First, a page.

For today’s “Internal Controls” webcast at 4 pm eastern time, download the Powerpoint from John Huber and Teri Iannaconi now. Download it as a PDF, if you don’t have the Powerpoint “viewer” that enables web downloads of powerpoint presentations.
Growing Interest in Director Education
Probably bolstered by the new NYSE standard on corporate governance guidelines (that requires director education to be addressed), I have been getting numerous questions on director education. As a result, we have commenced a Quick Survey on Director Education and Orientation on TheCorporateCounsel.net – please take a moment to share your experiences.
Here’s a coupla thoughts on directors colleges – we have a list of links to all of them on GreatGovernance.com by the way – many directors believe internal programs can be more useful since discussion among similarly situated directors can occur, management can participate and topics can be tailored to the company’s circumstances (and it can save travel time and expenses).
Some companies also are exploring the use of reading material, multiple shorter programs at various times during the year by in-house or outside speakers, a long session or retreat devoted to a topic, or some combination of all.
Sharing Privileged Information with Buyers Without Waiving Privilege
In an interview with Brette Simon of Sheppard, Mullin, this dilemma is explored.
As Brette explains on one hand, it is incumbent on you – as the seller – to disclose to the buyer all material information relating to the business it is purchasing. On the other hand, should you share this confidential information with the potential buyer, you jeopardize waiving the attorney-client privilege with respect to the particular information, and, potentially, any other privileged information relating to the same subject matter.
This means that if litigation is pending – or is later filed against you – by a third party claimant (other than the buyer) regarding the problem, and the opposing party requests this confidential information, you will be unable to assert that it is privileged, and you will have to provide potentially damaging information to the claimant.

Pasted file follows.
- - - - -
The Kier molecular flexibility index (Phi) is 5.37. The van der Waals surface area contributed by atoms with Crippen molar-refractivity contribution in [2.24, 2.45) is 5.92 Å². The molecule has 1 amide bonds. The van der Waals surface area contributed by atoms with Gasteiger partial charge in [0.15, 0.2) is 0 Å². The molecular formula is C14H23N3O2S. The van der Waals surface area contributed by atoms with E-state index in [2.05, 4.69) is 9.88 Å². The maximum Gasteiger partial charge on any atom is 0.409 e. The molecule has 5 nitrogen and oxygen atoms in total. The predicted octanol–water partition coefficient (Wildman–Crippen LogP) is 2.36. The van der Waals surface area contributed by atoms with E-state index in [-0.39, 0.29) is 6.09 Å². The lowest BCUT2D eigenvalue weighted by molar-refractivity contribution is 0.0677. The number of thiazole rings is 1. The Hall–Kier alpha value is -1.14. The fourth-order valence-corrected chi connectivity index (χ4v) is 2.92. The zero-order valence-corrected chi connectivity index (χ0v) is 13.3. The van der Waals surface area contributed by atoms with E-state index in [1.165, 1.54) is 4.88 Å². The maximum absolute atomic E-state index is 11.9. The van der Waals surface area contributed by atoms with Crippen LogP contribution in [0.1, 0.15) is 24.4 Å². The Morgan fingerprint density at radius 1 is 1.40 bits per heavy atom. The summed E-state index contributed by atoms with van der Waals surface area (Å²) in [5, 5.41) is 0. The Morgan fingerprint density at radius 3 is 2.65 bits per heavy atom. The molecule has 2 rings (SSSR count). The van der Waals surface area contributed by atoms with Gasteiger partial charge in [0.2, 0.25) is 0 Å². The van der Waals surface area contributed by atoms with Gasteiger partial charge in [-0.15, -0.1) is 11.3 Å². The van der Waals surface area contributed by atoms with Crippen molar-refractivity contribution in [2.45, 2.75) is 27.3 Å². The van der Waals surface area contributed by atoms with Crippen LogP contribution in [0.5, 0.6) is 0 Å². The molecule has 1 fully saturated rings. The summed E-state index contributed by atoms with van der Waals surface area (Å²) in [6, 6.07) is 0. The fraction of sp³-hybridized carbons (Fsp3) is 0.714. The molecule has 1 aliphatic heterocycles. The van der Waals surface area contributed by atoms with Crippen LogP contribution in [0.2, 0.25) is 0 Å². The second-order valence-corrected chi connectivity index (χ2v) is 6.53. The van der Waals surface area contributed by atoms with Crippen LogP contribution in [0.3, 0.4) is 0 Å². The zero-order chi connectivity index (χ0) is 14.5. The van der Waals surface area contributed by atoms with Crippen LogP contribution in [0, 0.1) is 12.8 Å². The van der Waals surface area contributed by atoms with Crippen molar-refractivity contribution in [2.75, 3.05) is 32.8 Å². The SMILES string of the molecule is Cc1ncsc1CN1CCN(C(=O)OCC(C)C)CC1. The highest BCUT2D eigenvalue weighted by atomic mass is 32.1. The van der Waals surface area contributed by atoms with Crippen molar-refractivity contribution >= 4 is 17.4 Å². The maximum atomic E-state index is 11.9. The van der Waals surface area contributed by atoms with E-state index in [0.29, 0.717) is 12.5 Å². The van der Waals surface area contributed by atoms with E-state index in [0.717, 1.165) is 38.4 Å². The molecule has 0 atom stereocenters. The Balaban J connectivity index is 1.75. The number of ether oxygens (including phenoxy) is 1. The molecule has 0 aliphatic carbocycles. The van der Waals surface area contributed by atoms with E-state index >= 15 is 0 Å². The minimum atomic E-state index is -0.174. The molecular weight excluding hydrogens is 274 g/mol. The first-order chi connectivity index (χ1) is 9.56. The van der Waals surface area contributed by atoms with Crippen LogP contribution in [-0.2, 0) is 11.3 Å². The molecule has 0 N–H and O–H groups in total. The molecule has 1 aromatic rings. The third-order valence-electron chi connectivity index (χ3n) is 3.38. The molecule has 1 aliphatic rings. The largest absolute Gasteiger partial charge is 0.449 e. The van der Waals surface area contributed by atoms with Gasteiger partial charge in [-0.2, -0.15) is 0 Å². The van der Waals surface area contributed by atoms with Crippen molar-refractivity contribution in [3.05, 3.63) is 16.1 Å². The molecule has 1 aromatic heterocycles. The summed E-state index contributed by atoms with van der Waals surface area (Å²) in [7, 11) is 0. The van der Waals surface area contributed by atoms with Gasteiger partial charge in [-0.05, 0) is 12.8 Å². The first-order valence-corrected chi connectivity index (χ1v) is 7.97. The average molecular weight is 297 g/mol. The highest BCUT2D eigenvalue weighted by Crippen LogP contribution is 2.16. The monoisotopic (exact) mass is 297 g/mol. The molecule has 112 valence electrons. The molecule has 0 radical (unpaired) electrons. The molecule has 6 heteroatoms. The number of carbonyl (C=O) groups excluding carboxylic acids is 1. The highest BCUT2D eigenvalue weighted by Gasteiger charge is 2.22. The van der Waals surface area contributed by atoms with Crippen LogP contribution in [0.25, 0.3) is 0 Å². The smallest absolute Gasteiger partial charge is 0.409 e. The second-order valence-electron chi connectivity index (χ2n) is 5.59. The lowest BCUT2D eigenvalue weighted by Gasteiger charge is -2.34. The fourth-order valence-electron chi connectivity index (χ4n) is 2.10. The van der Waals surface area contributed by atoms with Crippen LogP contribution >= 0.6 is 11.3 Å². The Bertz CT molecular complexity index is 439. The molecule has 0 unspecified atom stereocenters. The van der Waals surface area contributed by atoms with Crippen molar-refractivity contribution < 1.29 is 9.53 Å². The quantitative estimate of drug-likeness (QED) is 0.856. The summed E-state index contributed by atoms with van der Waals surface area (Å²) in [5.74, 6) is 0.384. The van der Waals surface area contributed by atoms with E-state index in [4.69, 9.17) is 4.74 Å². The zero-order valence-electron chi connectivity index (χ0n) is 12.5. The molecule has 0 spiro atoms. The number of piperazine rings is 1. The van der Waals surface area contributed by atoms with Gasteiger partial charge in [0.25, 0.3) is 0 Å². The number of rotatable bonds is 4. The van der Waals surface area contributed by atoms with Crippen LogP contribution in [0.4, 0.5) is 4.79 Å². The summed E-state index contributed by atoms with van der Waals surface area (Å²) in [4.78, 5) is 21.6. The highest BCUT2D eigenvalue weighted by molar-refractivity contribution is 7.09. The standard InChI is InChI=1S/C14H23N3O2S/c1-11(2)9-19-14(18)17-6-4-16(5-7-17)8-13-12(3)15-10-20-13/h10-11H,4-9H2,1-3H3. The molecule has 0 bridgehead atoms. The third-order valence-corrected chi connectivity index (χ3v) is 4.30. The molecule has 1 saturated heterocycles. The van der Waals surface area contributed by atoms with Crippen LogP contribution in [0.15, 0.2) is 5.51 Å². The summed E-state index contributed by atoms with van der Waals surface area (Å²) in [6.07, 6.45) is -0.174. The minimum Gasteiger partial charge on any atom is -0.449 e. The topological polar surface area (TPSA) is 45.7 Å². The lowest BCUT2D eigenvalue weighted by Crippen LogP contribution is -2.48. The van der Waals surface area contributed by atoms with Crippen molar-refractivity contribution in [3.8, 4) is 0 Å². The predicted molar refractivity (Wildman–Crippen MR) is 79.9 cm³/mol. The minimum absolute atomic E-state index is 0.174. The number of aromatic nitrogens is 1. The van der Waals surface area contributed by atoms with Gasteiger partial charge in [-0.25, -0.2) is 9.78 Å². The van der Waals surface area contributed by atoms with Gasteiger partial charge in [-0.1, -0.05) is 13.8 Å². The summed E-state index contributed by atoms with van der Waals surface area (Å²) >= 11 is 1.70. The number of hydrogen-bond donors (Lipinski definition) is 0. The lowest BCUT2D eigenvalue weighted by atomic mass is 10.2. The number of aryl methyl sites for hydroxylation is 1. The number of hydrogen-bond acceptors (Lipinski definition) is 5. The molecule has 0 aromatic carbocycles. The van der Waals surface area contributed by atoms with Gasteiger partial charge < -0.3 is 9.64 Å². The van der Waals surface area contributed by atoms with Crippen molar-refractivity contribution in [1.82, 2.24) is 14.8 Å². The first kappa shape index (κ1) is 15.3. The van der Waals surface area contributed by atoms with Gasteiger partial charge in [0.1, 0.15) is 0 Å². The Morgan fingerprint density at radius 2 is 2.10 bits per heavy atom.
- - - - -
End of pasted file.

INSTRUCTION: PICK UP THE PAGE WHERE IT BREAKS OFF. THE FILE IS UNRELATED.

The other two webcasts are “back-to-back” in early December – Ron Mueller of Gibson Dunn, Karl Groskaufmanis of Fried Frank and Stacey Geer of BellSouth dissect new due diligence and drafting practices behind “The New MD&A” on December 10th.
Last – but not least – on December 11, we have a very practical examination of how companies are actually responding to the new SRO governance requirements. This will not be a recital of what are the new rules (the reason why I did not ask NYSE/Nasdaq reps to join the panel).
Rather, this will be inhouse lawyers explaining what their companies have actually done and why. This program – “The New Governance Listing Standards” – includes inhouse experts from both NYSE and Nasdaq companies. This webcast will ooze with practice pointers.
If you are not a subscriber, you can gain access to all three of these webcasts for free if you enter into a “no-risk” trial for 2004 (“no-risk” meaning you can obtain a refund at any time during ’04 – no questions asked). For those of you in law firms, check out the advantages of our new “firmwide” license.
Q&A with Alan Beller
Arguably the best part of the PLI Securities Law Institute is when the Director of the Division of Corporation Finance answers questions during a brown bag lunch on the second day of the conference.
During this session this year, Director Alan Beller answered 17 questions – members of TheCorporateCounsel can read notes with those questions and answers in our notes from “Lunch with Alan Beller.”
The IT Industry Gets to Work on Internal Controls